I've always been interested in Arabian settings for roleplaying adventures -- the second adventure I wrote was set in a Arabian country. So when Military Simulations had Arabian Adventures, Land of Fate and City of Delights on special I couldn't help myself. Al-Qadin is the name for TSR's Arabian campaign for Fogottern Realms. The first sourcebook they release for the setting was Arabian Adventures, which they suggest can be used to give any campaign an Arabian flavour it is designed specifically for Zakhara. As mentioned above, Zakhara is located in the Fogottern Realms world of Faerun, so if your characters have tired of the high fantasy setting of Waterdeep and surrounds this may be your ticket to reviving their interest.
The sourcebook is divided into eight sections. It starts off with The Land of Fate -- the common name for Zakhara. It gives a broad overview of the land and its people, covering such important concepts of honour, family, purity and hospitality. It gives a flavour to the rest of the book as well as a strong foundation to build on. Characters starts the rules specific chapters and gives a broad overview of how character mechanics work in Al-Qadin. This is built on by Character Kits which details over twenty new character kits. What I found most disturbing was they felt it necessary to place all outlander characters in one of four general character kits (according to their class). Why did they feel it was necessary? Can't the character kits coexist happily? It seems odd that a sourcebook that encourages "cross-pollination" between campaigns should have this strange quirk. The trilogy of character chapters ends with Proficiencies, which details eleven Al-Qadin specific proficiencies (or at least variations).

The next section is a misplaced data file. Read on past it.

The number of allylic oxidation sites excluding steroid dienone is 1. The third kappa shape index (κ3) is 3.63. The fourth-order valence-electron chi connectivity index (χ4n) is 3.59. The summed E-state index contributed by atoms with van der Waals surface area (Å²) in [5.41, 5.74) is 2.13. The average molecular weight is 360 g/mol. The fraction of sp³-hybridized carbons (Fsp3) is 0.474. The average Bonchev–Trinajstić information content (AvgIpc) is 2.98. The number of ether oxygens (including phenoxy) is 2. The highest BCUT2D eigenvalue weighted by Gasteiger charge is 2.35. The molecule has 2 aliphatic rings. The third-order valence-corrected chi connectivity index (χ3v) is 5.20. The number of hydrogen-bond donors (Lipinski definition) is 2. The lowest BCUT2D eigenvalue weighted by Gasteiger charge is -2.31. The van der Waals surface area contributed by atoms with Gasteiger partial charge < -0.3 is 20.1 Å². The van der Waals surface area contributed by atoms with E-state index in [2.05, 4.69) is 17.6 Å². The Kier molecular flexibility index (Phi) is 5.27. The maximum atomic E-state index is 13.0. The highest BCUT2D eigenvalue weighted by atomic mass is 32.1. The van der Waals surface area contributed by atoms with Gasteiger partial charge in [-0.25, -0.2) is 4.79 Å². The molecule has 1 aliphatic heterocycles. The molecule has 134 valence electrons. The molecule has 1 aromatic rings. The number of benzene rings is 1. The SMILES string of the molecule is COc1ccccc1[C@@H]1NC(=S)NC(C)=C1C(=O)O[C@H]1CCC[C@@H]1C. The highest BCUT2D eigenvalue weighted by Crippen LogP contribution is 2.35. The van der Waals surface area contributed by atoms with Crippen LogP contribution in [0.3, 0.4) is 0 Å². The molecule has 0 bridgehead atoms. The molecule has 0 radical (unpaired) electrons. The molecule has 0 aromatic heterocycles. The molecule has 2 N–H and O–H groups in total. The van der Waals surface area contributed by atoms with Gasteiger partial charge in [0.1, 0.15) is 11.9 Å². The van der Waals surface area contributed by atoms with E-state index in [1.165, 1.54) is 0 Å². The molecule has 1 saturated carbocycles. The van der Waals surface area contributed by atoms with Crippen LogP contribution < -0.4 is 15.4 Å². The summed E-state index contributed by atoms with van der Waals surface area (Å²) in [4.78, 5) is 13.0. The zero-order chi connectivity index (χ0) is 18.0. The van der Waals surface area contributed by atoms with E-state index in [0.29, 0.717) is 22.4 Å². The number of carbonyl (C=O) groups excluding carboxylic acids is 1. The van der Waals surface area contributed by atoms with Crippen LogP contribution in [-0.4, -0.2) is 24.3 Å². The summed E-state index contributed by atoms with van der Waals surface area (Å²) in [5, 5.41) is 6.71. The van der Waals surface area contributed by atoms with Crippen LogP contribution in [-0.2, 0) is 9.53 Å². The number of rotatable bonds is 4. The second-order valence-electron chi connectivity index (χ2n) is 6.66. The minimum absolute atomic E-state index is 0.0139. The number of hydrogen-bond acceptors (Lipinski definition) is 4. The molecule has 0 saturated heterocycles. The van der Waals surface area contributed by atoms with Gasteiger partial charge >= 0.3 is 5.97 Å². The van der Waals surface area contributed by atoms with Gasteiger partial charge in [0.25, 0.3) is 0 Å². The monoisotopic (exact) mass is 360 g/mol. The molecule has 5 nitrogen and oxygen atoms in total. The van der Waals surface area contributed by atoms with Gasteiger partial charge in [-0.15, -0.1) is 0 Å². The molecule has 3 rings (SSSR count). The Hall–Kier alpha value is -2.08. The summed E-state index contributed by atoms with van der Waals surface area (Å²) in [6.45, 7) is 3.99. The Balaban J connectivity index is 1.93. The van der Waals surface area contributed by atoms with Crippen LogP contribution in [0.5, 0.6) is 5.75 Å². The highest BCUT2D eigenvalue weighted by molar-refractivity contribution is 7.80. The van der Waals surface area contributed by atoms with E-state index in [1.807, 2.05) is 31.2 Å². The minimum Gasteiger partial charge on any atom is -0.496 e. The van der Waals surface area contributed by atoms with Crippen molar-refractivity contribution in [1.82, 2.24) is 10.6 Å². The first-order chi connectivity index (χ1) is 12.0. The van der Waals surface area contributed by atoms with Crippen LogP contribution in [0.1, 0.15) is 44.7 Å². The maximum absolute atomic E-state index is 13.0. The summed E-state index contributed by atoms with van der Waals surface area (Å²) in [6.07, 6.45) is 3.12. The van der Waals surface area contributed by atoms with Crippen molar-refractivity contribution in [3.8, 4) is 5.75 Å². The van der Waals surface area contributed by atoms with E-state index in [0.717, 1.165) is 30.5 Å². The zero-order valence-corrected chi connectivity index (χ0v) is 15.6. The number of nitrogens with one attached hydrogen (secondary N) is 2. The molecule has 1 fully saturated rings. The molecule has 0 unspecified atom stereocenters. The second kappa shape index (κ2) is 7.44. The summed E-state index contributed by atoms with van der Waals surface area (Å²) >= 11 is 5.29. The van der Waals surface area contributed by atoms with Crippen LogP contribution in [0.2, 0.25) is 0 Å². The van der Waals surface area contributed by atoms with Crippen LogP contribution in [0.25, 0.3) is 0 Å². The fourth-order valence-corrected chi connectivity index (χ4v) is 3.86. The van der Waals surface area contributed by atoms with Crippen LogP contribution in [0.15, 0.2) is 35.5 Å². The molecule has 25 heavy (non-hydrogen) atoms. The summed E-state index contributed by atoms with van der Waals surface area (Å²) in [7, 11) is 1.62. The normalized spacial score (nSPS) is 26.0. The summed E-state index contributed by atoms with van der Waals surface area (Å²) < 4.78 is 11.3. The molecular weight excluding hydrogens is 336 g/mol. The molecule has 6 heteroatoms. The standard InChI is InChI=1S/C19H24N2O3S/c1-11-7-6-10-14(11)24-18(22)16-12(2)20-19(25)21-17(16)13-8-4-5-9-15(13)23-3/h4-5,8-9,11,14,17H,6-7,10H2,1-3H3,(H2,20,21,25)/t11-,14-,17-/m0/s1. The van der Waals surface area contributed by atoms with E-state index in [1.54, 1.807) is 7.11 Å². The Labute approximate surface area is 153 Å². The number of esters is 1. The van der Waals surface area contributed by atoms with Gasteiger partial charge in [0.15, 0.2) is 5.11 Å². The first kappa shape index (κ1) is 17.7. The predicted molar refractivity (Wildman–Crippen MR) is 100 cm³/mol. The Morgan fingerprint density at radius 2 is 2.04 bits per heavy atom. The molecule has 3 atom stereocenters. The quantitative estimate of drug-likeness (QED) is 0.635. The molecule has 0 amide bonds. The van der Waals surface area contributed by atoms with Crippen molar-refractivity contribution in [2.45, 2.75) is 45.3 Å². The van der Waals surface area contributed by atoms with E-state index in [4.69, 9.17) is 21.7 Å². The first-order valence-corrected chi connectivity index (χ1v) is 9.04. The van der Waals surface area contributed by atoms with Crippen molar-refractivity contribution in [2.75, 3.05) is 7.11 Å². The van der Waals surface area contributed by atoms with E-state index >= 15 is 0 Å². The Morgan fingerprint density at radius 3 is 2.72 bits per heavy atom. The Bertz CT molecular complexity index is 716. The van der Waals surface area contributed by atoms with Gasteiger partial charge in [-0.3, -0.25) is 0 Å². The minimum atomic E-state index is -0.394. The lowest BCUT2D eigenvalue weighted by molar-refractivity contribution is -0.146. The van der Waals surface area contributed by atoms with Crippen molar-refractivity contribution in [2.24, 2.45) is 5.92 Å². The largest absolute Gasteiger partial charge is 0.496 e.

Perils of Adventure covers travel and survival in Zakhara while At the Bazaar covers the obligatory new equipment. The final two chapters covers wizards (Sha'ir Abilities and Wizard Spells). The first is of the most interest as it covers rules on genies and their kin (the second is just a chapter with more spells). This is where more of the uniqueness comes and there is much to recommend in this section.
Arabian Adventures seems to suffer in much the same way as the Earthdawn rulebook. Too much time seemed to have been spent in tweaking the core rules and not enough on the background. But like Earthdawn the solution is another sourcebook -- Land of Fate.
Summary: Overall not bad. It serves its purpose in providing GMs an easy way to integrate Arabia into their AD&D campaigns, but is a little light on the background.
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© 2000 David Schibeci